At this year’s ESPY Awards, ESPN decided to award the Arthur Ashe Award for Courage to Tommie Smith and John Carlos, the two men pictured above that raised the black power fist at the 1968 Olympic Games.  While that might seem like a long overdue acknowledgement and attempt to repair the historical record, Jonah Goldberg ferrets out the truth behind this sportslamoliberafascist conspiracy:

Is it even worth trying to remind people today that the black-power salute was, for those who brandished it seriously, a symbol of violence – rhetorical, political and literal – against the United States? It was the high sign for a racist militia, the Black Panthers, which orchestrated the murder of innocents and allied itself with America’s enemies. In today’s lingo, you might even say black power was “divisive.”

Leaving aside the question of what exactly “rhetorical” violence is, I appreciate Goldberg’s outrage at the preposterous notion that black Americans might have had legitimate reasons to harbor anger at the United States in 1968.  I mean, can someone say “Culture of Victimhood”!  Like that ungrateful whiner Toussaint L’Ouverture, who had the termerity to lash out against France.  This, even after his French master had freed him from bondage and given him an education.  I mean, the French government even went as far as to declare full equality for all Haitians in 1792, and L’Ouverture repaid their ongoing paternal magnanimity by expelling the French colonial assistance-providing guys some five years later. 

Like L’Ouverture, Smith and Carlos simply failed to grasp just how much the savage, murderous, dehumanizing brutality that their people had been enduring for centuries was starting to get a little bit better.  Whatever happened to being grateful for the little things?

Another important distinction is that this was 1968, not 1938. By the end of the 1960s, America had seen two decades of steady – if too slow – racial progress. The black-power vision of an irredeemably “racist Amerikkka” was all but blind to the desegregation of the military, the accomplishments of Owens and Robinson and the civil-rights acts of 1957, 1960, 1964 and even 1968. One hopes ESPN disagrees with those views as well.

Exactly! Their protest might have made a smidgen of sense in 1938 (but the upraised fist is just unnecessarily frightening symbolism regardless).  Back then, their actions would have led to a prompt death via a mob of whites feeling personally wronged, rather than just an avalanche of death threats, public ostracization and an intense backlash (media outlets like the Associated Press and sports journalists like Brent Musberger compared Carlos and Smith to Nazis, and Carlos’ first wife committed suicide amidst the turmoil).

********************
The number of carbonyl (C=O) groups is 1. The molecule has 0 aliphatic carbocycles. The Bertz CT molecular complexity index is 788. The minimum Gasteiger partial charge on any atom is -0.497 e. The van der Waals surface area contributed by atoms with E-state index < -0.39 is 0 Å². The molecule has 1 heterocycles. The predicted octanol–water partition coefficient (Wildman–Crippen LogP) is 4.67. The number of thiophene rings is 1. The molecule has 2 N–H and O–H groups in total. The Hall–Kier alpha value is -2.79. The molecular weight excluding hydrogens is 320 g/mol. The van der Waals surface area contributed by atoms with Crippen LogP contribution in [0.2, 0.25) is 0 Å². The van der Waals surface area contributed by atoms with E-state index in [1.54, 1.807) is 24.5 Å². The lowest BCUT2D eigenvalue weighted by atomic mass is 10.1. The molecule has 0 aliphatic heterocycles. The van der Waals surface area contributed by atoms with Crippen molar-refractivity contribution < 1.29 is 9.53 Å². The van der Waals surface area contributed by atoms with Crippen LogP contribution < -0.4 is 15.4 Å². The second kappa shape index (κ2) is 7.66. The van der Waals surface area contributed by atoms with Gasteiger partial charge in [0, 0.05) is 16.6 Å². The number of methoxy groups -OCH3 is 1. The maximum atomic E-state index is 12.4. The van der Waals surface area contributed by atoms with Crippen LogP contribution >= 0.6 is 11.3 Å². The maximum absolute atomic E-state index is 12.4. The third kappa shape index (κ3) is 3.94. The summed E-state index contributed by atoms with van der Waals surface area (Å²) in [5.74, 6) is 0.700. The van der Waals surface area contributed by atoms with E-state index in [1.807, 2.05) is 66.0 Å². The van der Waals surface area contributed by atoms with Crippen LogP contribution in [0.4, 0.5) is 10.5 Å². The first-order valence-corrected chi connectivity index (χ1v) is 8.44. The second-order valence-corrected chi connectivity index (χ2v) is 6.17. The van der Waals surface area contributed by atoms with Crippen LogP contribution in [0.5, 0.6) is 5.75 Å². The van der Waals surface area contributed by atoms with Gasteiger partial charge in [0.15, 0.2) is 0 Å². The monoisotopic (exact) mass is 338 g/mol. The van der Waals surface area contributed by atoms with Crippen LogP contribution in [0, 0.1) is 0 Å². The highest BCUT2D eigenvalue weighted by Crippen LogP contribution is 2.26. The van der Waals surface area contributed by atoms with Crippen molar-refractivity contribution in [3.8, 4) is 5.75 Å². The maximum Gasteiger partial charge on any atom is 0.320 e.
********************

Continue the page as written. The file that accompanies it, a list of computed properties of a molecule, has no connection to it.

And really, with all that progress going on, what was there to complain about?  Why the grudge against America in that era of hope and reconciliation?  Some facts: In 1968, no black civil rights leaders were being killed.  There were no riots, no police brutality with impunity, no pervasive discrimination, no ongoing segregation, no poverty legacy – just lots of people being blind to color like Jonah.  The last recorded lynching occurred in 1968 for heavan’s sake, and instead of a thumbs up, or a thanks America, we get this disrespectful, dare I say “presumptuous,” call for the empowerment of a long disempowered minority!  

Goldberg’s refreshing and balanced take on this proud era in American history (which ESPN has decided to sully by recognizing these “self-indulgent” negro revolutionaries) reminds us all, yet again, how foolish African Americans are to be voting for Democrats, and how the Republicans are the true champions of African American causes.  The Party of Civil Rights if you will.


Bonus Goldberg Fucktardity:

But even a more benign view of the salute shouldn’t obscure the intense contradictions of ESPN’s decision to honor Carlos and Smith. Both men were members of the Olympic Project for Human Rights, which wanted a complete black boycott of the ’68 Olympics. The group considered an entire generation of heroic black athletes, including Jesse Owens and Jackie Robinson, to be Uncle Toms.

Yes, and Carlos and Smith were so committed to the cause of said boycott that they didn’t even sit out the games themselves.  In that spirit, henceforth I shall be joining a group dedicated to convincing my fellow New Yorkers to boycott all establishments that serve alcoholic beverages for their refusal to serve me lagavulin for $5 a pint.  My dedication to the cause shall be manifested in my insistence on extending my pinkie finger every time I imbibe my beverage.  That’s roughly the same as a boycott from what I hear.